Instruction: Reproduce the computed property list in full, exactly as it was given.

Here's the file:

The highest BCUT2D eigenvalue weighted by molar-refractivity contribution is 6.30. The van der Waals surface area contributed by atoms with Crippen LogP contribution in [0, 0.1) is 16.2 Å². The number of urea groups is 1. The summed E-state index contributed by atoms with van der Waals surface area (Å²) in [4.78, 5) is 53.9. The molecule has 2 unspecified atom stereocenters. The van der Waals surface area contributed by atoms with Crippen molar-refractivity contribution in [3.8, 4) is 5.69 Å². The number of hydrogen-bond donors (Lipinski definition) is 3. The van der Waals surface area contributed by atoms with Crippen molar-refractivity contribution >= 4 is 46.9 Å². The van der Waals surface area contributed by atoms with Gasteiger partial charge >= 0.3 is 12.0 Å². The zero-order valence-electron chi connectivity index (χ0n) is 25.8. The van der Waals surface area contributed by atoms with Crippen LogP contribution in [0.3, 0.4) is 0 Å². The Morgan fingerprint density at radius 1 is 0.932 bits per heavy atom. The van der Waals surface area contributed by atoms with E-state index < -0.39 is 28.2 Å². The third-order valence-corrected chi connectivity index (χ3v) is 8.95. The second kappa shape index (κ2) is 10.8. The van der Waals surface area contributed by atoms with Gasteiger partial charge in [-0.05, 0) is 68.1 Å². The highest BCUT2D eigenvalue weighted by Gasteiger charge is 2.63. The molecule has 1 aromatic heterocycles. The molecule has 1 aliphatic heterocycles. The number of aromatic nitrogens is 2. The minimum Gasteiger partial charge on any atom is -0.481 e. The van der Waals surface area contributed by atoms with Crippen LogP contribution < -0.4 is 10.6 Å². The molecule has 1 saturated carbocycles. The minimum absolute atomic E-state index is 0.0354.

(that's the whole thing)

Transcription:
The highest BCUT2D eigenvalue weighted by molar-refractivity contribution is 6.30. The van der Waals surface area contributed by atoms with Crippen LogP contribution in [0, 0.1) is 16.2 Å². The number of urea groups is 1. The summed E-state index contributed by atoms with van der Waals surface area (Å²) in [4.78, 5) is 53.9. The molecule has 2 unspecified atom stereocenters. The van der Waals surface area contributed by atoms with Crippen molar-refractivity contribution in [3.8, 4) is 5.69 Å². The number of hydrogen-bond donors (Lipinski definition) is 3. The van der Waals surface area contributed by atoms with Crippen molar-refractivity contribution >= 4 is 46.9 Å². The van der Waals surface area contributed by atoms with Gasteiger partial charge >= 0.3 is 12.0 Å². The zero-order valence-electron chi connectivity index (χ0n) is 25.8. The van der Waals surface area contributed by atoms with Crippen LogP contribution in [0.3, 0.4) is 0 Å². The Morgan fingerprint density at radius 1 is 0.932 bits per heavy atom. The van der Waals surface area contributed by atoms with E-state index < -0.39 is 28.2 Å². The third-order valence-corrected chi connectivity index (χ3v) is 8.95. The second kappa shape index (κ2) is 10.8. The van der Waals surface area contributed by atoms with Gasteiger partial charge in [-0.05, 0) is 68.1 Å². The highest BCUT2D eigenvalue weighted by Gasteiger charge is 2.63. The molecule has 1 aromatic heterocycles. The molecule has 1 aliphatic heterocycles. The number of aromatic nitrogens is 2. The minimum Gasteiger partial charge on any atom is -0.481 e. The van der Waals surface area contributed by atoms with Crippen LogP contribution < -0.4 is 10.6 Å². The molecule has 1 saturated carbocycles. The minimum absolute atomic E-state index is 0.0354.